Training Industry

Leadership

  • The 4 Behaviors Exhibited by Successful CEOs

There’s little overlap between what boards think makes an ideal CEO and what actually leads to high performance. Quite simply, what makes a CEO look good to the board has little connection to what helps him or her actually succeed in the role. Based on interviews with board members and majority investors deeply familiar with CEOs’ performance, here are four behaviors that are most critical and predictive of executives’ meeting or exceeding expectations in their role as CEO.

1. Deciding with Speed and Conviction

High-performing CEOs quickly decide on needed actions. Among CEOs who were fired over issues related to decision-making, only one-third lost their jobs due to bad calls; the rest were fired for being indecisive. In the end, a wrong decision is often better than no decision at all. In data gathered by ghSMART, executives described as “decisive” were 12 times more likely to be high-performing CEOs. It’s not that these leaders are right 100 percent of the time; instead, they stand out for making decisions faster and with conviction, even with incomplete information. Smart but slow decision-making can cause bottlenecks, which can lead to attrition due to frustrated teams, and over-cautiousness can stall the entire organization.

Successful CEOs solicit multiple points of view before making a decision, often relying on a relatively small group of trusted advisors for their honest opinions and sound judgment. Once a path has been set, high-performing CEOs move forward without wavering, thereby building faith in their leadership.

2. Engaging for Impact

The best CEOs engage stakeholders and align them around their vision. High performers develop an understanding of needs and motivations and then bring in people through disciplined communications and influencing strategies. CEOs such as Madeline Bell, CEO of Children’s Hospital of Philadelphia, actually create a stakeholder map and spend time identifying detractors and their potential concerns. These CEOs still act decisively, however, by giving everyone a voice but not a vote.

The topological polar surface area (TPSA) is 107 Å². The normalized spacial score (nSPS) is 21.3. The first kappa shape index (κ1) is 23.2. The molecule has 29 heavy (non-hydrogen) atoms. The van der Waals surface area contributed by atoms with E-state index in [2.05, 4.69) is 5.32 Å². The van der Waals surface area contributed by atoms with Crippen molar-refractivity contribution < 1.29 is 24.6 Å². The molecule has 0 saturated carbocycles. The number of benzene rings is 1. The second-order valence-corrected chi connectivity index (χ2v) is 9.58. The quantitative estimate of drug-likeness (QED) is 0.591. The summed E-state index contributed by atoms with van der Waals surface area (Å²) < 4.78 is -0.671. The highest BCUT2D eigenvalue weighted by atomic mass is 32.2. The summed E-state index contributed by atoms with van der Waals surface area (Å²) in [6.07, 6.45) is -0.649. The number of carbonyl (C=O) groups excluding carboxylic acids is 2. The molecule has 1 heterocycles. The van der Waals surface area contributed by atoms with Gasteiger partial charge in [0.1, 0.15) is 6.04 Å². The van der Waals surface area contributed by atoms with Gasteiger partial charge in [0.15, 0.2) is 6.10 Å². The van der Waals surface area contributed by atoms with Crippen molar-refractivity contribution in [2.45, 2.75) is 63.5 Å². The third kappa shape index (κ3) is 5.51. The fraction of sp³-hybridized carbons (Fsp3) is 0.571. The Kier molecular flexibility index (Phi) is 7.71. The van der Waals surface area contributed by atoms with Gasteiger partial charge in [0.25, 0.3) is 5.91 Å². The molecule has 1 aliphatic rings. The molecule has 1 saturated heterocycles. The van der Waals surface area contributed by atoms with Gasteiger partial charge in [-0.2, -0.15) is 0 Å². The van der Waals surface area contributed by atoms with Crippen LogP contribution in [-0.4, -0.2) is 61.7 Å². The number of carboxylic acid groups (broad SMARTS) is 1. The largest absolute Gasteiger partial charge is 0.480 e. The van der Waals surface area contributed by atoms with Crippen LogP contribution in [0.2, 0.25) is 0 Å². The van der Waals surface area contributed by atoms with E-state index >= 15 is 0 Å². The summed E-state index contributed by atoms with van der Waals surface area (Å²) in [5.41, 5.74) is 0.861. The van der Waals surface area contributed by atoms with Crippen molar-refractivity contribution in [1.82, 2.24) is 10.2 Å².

Don’t confuse engaging stakeholders with being liked, however. In fact, being seen as “too nice” or protecting teams from tough decisions are traits commonly seen in lower-performing CEOs. Instead, skilled CEOs gain support of their organizations by instilling confidence that they will lead the team to success, even if that means making unpopular decisions.

3. Adapting Proactively

CEOs who excel at adjusting to rapidly changing environments are 6.7 times more likely to succeed. Adaptable CEOs spend as much as 50 percent of their time thinking about the long term, compared to other executives, who average 30 percent. Highly adaptable CEOs focus on the big picture and are attuned to broad and diverse information flows. They scan networks and data sources, finding relevance in information that may at first seem unrelated to their business. As a result, they can identify change earlier and make strategic moves to take advantage of it. Successful CEOs also treat their mistakes as opportunities to learn and grow, with nearly 90 percent of strong CEO candidates in the ghSMART data set scoring high on dealing with setbacks.

4. Delivering Reliably

The ability to produce steady and predictable results is possibly the most powerful of the four behaviors; candidates scoring high on reliability are twice as likely to be picked for the role and 15 times more likely to succeed in it. The key to reliable delivery is setting realistic expectations up front; successful CEOs do their own due diligence by studying budgets and plans and understanding the expectations of the board, employees and customers. Then, they quickly assess the business and develop a point of view on what’s realistic. High-performing CEOs communicate their vision and work to align expectations around it.

CEOs ranking high on reliability also build business management systems. They establish regular meeting schedules, dashboards of metrics, and multiple channels for monitoring performance and making rapid course corrections. Most importantly, they surround themselves with strong teams to enable them to execute reliably on a broader scale.

There is no perfect mix of the four behaviors that works for every CEO position; the industry and the company context determine which behaviors and skills are most important in any particular situation. While there is no single universally applicable approach, though, focusing on these essential behaviors will improve an individual leader’s chances of succeeding in the role.

Nicole Wong, Vasmi Tetali, Dina Wang and Stephen B. Kincaid are principals at ghSMART.

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